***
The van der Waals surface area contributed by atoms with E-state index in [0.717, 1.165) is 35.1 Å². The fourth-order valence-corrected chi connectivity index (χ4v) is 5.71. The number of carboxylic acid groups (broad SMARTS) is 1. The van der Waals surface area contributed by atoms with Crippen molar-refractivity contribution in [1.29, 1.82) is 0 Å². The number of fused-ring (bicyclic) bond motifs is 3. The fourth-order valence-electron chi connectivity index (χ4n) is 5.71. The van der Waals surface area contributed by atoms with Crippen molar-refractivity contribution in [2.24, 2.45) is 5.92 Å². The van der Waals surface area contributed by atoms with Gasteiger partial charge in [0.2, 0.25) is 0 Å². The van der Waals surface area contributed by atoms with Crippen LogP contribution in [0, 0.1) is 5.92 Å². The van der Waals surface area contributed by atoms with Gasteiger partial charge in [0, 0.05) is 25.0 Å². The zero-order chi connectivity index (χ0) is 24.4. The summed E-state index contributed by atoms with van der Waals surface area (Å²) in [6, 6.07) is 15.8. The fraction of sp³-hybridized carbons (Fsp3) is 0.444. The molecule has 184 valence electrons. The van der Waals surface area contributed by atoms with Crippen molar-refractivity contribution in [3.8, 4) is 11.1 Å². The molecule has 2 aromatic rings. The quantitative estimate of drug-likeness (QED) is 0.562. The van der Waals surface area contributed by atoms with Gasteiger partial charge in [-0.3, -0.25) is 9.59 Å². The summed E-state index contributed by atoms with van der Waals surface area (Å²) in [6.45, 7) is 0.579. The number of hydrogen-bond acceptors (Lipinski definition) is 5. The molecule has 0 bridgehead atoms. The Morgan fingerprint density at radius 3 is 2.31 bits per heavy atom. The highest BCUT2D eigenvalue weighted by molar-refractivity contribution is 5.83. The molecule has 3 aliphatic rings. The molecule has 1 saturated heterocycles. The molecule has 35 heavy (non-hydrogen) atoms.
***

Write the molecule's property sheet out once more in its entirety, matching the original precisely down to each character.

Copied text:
The van der Waals surface area contributed by atoms with E-state index in [0.717, 1.165) is 35.1 Å². The fourth-order valence-corrected chi connectivity index (χ4v) is 5.71. The number of carboxylic acid groups (broad SMARTS) is 1. The van der Waals surface area contributed by atoms with Crippen molar-refractivity contribution in [1.29, 1.82) is 0 Å². The number of fused-ring (bicyclic) bond motifs is 3. The fourth-order valence-electron chi connectivity index (χ4n) is 5.71. The van der Waals surface area contributed by atoms with Crippen molar-refractivity contribution in [2.24, 2.45) is 5.92 Å². The van der Waals surface area contributed by atoms with Gasteiger partial charge in [0.2, 0.25) is 0 Å². The van der Waals surface area contributed by atoms with Crippen LogP contribution in [0, 0.1) is 5.92 Å². The van der Waals surface area contributed by atoms with Gasteiger partial charge in [0, 0.05) is 25.0 Å². The zero-order chi connectivity index (χ0) is 24.4. The summed E-state index contributed by atoms with van der Waals surface area (Å²) in [6, 6.07) is 15.8. The fraction of sp³-hybridized carbons (Fsp3) is 0.444. The molecule has 184 valence electrons. The van der Waals surface area contributed by atoms with Crippen molar-refractivity contribution in [3.8, 4) is 11.1 Å². The molecule has 2 aromatic rings. The quantitative estimate of drug-likeness (QED) is 0.562. The van der Waals surface area contributed by atoms with Gasteiger partial charge in [-0.3, -0.25) is 9.59 Å². The summed E-state index contributed by atoms with van der Waals surface area (Å²) in [6.45, 7) is 0.579. The number of hydrogen-bond acceptors (Lipinski definition) is 5. The molecule has 0 bridgehead atoms. The Morgan fingerprint density at radius 3 is 2.31 bits per heavy atom. The highest BCUT2D eigenvalue weighted by molar-refractivity contribution is 5.83. The molecule has 3 aliphatic rings. The molecule has 1 saturated heterocycles. The molecule has 35 heavy (non-hydrogen) atoms.